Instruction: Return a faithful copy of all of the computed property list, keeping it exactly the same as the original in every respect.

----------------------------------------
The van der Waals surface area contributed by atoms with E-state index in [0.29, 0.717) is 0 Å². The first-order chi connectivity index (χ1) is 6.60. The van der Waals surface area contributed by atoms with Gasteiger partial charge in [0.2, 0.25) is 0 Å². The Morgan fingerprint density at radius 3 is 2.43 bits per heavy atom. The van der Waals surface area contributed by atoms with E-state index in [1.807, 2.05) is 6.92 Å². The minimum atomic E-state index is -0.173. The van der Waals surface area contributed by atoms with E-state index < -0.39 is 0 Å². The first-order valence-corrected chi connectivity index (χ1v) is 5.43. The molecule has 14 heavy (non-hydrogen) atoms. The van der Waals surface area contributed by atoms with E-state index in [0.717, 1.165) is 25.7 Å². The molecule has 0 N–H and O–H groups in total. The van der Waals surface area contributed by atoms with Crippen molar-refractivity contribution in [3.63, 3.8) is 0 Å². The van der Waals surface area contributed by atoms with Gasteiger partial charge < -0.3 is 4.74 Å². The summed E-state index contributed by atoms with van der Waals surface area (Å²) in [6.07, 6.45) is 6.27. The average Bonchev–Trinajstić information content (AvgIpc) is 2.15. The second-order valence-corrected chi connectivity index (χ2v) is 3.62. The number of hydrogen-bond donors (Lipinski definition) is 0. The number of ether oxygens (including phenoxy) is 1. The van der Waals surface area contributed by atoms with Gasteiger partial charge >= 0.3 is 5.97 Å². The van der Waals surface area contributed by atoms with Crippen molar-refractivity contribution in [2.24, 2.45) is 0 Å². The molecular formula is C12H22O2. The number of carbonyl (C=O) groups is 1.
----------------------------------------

The van der Waals surface area contributed by atoms with E-state index in [0.29, 0.717) is 0 Å². The first-order chi connectivity index (χ1) is 6.60. The van der Waals surface area contributed by atoms with Gasteiger partial charge in [0.2, 0.25) is 0 Å². The Morgan fingerprint density at radius 3 is 2.43 bits per heavy atom. The van der Waals surface area contributed by atoms with E-state index in [1.807, 2.05) is 6.92 Å². The minimum atomic E-state index is -0.173. The van der Waals surface area contributed by atoms with E-state index < -0.39 is 0 Å². The first-order valence-corrected chi connectivity index (χ1v) is 5.43. The molecule has 14 heavy (non-hydrogen) atoms. The van der Waals surface area contributed by atoms with E-state index in [0.717, 1.165) is 25.7 Å². The molecule has 0 N–H and O–H groups in total. The van der Waals surface area contributed by atoms with Crippen molar-refractivity contribution in [3.63, 3.8) is 0 Å². The van der Waals surface area contributed by atoms with Gasteiger partial charge < -0.3 is 4.74 Å². The summed E-state index contributed by atoms with van der Waals surface area (Å²) in [6.07, 6.45) is 6.27. The average Bonchev–Trinajstić information content (AvgIpc) is 2.15. The second-order valence-corrected chi connectivity index (χ2v) is 3.62. The number of hydrogen-bond donors (Lipinski definition) is 0. The number of ether oxygens (including phenoxy) is 1. The van der Waals surface area contributed by atoms with Gasteiger partial charge >= 0.3 is 5.97 Å². The van der Waals surface area contributed by atoms with Crippen molar-refractivity contribution in [2.24, 2.45) is 0 Å². The molecular formula is C12H22O2. The number of carbonyl (C=O) groups is 1.